Hiro Muramoto

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Japanese reporter Mika Yamamoto was killed after being caught in gunfire in Aleppo, Syria. (AFP/NHK News)

My colleagues and I were saddened to learn of the death of Mika Yamamoto, a Japan Press video and photo journalist who was killed while covering clashes in Aleppo, Syria, on Monday. The moment was all the more poignant because of the similarities with two other Japanese journalist fatalities: Kenji Nagai of APF News in Burma in 2007 and Hiro Muramoto of Reuters in Thailand in 2010. As with Yamamoto, Nagai and Muramoto were photojournalists covering conflict between anti-government elements and government troops in foreign countries.

Reuters

New York, March 24, 2011--A Thai police investigation concluded today that government security forces did not kill Reuters photographer Hiro Muramoto, left, during political violence in Bangok on April 10, 2010. But the Committee to Protect Journalists, expressing concerns that the investigation was not transparent, has called for a full, independent investigation into the Japanese journalist's death.

Reuters
Bangkok, February 28, 2011--The Committee to Protect Journalists is concerned by inconsistencies in Thailand's official investigation into the killing of Reuters cameraman Hiro Muramoto, who was killed by gunfire while covering clashes between anti-government protesters and security forces last April 10 in Bangkok.

Thailand's Department of Special Investigation told reporters today that its investigations showed that Muramoto was apparently not shot by security forces. The findings contradict the state agency's preliminary conclusions about the journalist's death released and reported by news agencies late last year. Those findings indicated the shots that hit Muramoto came from a direction where troops were positioned at the time and were fired from an M-16 assault rifle. The agency denied it had been pressured to clear the army of responsibility.

At least 42 journalists are killed in 2010 as two trends emerge. Suicide attacks and violent street protests cause an unusually high proportion of deaths. And online journalists are increasingly prominent among the victims. A CPJ special report

A December suicide attack in Pakistan's Mohmand tribal district claimed the lives of two journalists. (Reuters/Umar Qayyum)
Reuters
New York, December 10, 2010--Investigators in Thailand now believe that troops may have been responsible for the shooting death of Reuters cameraman Hiro Muramoto, at left, on April 10, according to a leaked preliminary state probe by Thailand's Department of Special Investigation (DSI), Reuters reported from Bangkok today.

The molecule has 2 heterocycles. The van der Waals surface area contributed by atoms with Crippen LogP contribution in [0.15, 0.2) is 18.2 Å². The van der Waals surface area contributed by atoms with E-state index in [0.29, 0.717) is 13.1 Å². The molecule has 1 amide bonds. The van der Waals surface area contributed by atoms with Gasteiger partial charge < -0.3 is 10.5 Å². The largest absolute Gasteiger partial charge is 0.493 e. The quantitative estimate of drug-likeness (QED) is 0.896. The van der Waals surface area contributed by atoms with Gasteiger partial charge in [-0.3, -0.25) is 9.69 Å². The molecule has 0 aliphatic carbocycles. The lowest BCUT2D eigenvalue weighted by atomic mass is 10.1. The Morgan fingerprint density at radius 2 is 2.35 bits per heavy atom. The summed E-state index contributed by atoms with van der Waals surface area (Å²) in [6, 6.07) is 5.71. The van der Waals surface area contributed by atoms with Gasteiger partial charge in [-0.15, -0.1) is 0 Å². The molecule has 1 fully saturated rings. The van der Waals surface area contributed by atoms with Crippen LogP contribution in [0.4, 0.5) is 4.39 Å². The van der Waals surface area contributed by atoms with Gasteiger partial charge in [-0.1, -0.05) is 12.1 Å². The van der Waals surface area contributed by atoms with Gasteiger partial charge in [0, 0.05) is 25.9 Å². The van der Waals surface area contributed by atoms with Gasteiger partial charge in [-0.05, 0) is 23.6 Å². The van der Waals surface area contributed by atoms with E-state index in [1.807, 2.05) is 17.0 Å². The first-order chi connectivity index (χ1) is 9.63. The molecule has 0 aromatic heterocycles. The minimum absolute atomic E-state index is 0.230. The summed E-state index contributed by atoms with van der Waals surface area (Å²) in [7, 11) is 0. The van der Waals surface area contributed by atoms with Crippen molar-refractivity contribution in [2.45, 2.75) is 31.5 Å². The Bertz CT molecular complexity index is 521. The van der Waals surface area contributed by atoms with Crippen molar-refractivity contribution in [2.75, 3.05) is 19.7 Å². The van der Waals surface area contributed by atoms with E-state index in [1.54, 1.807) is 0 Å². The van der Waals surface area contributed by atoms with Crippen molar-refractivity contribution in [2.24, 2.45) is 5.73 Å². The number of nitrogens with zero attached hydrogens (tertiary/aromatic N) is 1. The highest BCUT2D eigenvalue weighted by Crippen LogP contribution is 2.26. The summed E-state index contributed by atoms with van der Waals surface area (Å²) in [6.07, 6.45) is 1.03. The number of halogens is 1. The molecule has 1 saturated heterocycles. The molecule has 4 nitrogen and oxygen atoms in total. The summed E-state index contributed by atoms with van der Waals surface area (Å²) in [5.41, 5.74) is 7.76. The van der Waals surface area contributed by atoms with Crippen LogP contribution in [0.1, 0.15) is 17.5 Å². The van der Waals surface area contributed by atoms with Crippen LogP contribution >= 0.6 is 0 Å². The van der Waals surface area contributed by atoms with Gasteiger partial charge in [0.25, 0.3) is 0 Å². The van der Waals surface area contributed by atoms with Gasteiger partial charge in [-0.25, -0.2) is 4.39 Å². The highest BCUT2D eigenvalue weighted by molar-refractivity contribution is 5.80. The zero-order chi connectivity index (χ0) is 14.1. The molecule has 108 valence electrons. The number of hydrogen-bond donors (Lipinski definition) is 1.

Thai government investigators said in the report that the death of Muramoto, a 43-year-old Japanese national based in Tokyo, "was caused by a high-velocity bullet as gunfire flashed from the direction of soldiers." Thailand's government has not released the report into Muramoto's death despite intense diplomatic pressure from Japan.
Colleagues try to pull NBC soundman Bill Latch to safety during violence in Bangkok 25 years ago. Latch and correspondent Neil Davis died in the unrest. (Reuters)

The Foreign Correspondents Club of Thailand (FCCT) hosted a memorial Thursday to mark the 25th anniversary of the deaths of NBC cameraman correspondent Neil Davis and soundman Bill Latch. The two journalists were killed by military fire on September 9, 1985, while covering a failed coup attempt in the Thai capital. 

Two journalists died and several others were injured during the country’s political unrest. A CPJ investigation has found that both security forces and protesters engaged in reckless behavior—and in the aftermath, the government has done little to bring anyone to account. A CPJ special report by Shawn W. Crispin

A still image taken from video shot by Reuters cameraman Hiro Muramoto shortly before he was killed. (Reuters)



Reuters produced this video shortly after its cameraman Hiro Muramoto was killed while covering unrest in Bangkok on April 10. The video includes Muramoto's last footage, taken just before he was shot.

Read CPJ's special report on the death of Muramoto and other press casualties, "In Thailand unrest, journalists under fire."

Thailand's Washington-based embassy issued an official reply to CPJ's June 7 letter addressed to Prime Minister Abhisit Vejjajiva in which we expressed our concerns about the country's deteriorating security situation for journalists. CPJ's letter highlighted in particular our concerns about two journalists—Reuters cameraman Hiro Muramoto and freelance photographer Fabio Polenghi—who were killed while covering recent clashes between anti-government protestors and security forces.

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